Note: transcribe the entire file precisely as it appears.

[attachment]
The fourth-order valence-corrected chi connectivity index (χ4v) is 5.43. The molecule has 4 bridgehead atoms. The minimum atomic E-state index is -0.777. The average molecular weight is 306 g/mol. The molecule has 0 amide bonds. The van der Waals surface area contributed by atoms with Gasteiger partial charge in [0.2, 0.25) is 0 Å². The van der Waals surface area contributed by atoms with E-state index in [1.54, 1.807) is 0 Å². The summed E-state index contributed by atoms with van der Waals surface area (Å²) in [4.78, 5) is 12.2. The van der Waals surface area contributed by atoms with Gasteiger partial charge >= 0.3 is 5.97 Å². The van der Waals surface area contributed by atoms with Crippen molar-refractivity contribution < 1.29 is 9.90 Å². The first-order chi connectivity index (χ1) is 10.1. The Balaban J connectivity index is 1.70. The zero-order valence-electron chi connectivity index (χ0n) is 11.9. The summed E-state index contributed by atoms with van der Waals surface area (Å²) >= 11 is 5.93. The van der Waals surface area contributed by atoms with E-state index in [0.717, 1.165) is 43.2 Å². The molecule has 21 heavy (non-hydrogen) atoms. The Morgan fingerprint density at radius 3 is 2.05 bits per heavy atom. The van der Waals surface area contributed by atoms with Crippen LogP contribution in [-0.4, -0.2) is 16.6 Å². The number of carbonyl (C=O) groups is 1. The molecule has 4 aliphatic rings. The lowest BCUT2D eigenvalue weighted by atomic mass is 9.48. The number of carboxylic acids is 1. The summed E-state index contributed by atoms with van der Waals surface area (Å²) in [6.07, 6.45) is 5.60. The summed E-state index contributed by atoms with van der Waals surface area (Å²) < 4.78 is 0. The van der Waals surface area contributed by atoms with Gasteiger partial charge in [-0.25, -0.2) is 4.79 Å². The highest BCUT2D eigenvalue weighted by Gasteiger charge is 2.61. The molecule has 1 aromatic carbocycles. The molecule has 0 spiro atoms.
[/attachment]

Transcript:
The fourth-order valence-corrected chi connectivity index (χ4v) is 5.43. The molecule has 4 bridgehead atoms. The minimum atomic E-state index is -0.777. The average molecular weight is 306 g/mol. The molecule has 0 amide bonds. The van der Waals surface area contributed by atoms with Gasteiger partial charge in [0.2, 0.25) is 0 Å². The van der Waals surface area contributed by atoms with E-state index in [1.54, 1.807) is 0 Å². The summed E-state index contributed by atoms with van der Waals surface area (Å²) in [4.78, 5) is 12.2. The van der Waals surface area contributed by atoms with Gasteiger partial charge >= 0.3 is 5.97 Å². The van der Waals surface area contributed by atoms with Crippen molar-refractivity contribution < 1.29 is 9.90 Å². The first-order chi connectivity index (χ1) is 10.1. The Balaban J connectivity index is 1.70. The zero-order valence-electron chi connectivity index (χ0n) is 11.9. The summed E-state index contributed by atoms with van der Waals surface area (Å²) >= 11 is 5.93. The van der Waals surface area contributed by atoms with E-state index in [0.717, 1.165) is 43.2 Å². The molecule has 21 heavy (non-hydrogen) atoms. The Morgan fingerprint density at radius 3 is 2.05 bits per heavy atom. The van der Waals surface area contributed by atoms with Crippen LogP contribution in [-0.4, -0.2) is 16.6 Å². The number of carbonyl (C=O) groups is 1. The molecule has 4 aliphatic rings. The lowest BCUT2D eigenvalue weighted by atomic mass is 9.48. The number of carboxylic acids is 1. The summed E-state index contributed by atoms with van der Waals surface area (Å²) in [6.07, 6.45) is 5.60. The summed E-state index contributed by atoms with van der Waals surface area (Å²) < 4.78 is 0. The van der Waals surface area contributed by atoms with Gasteiger partial charge in [-0.25, -0.2) is 4.79 Å². The highest BCUT2D eigenvalue weighted by Gasteiger charge is 2.61. The molecule has 1 aromatic carbocycles. The molecule has 0 spiro atoms.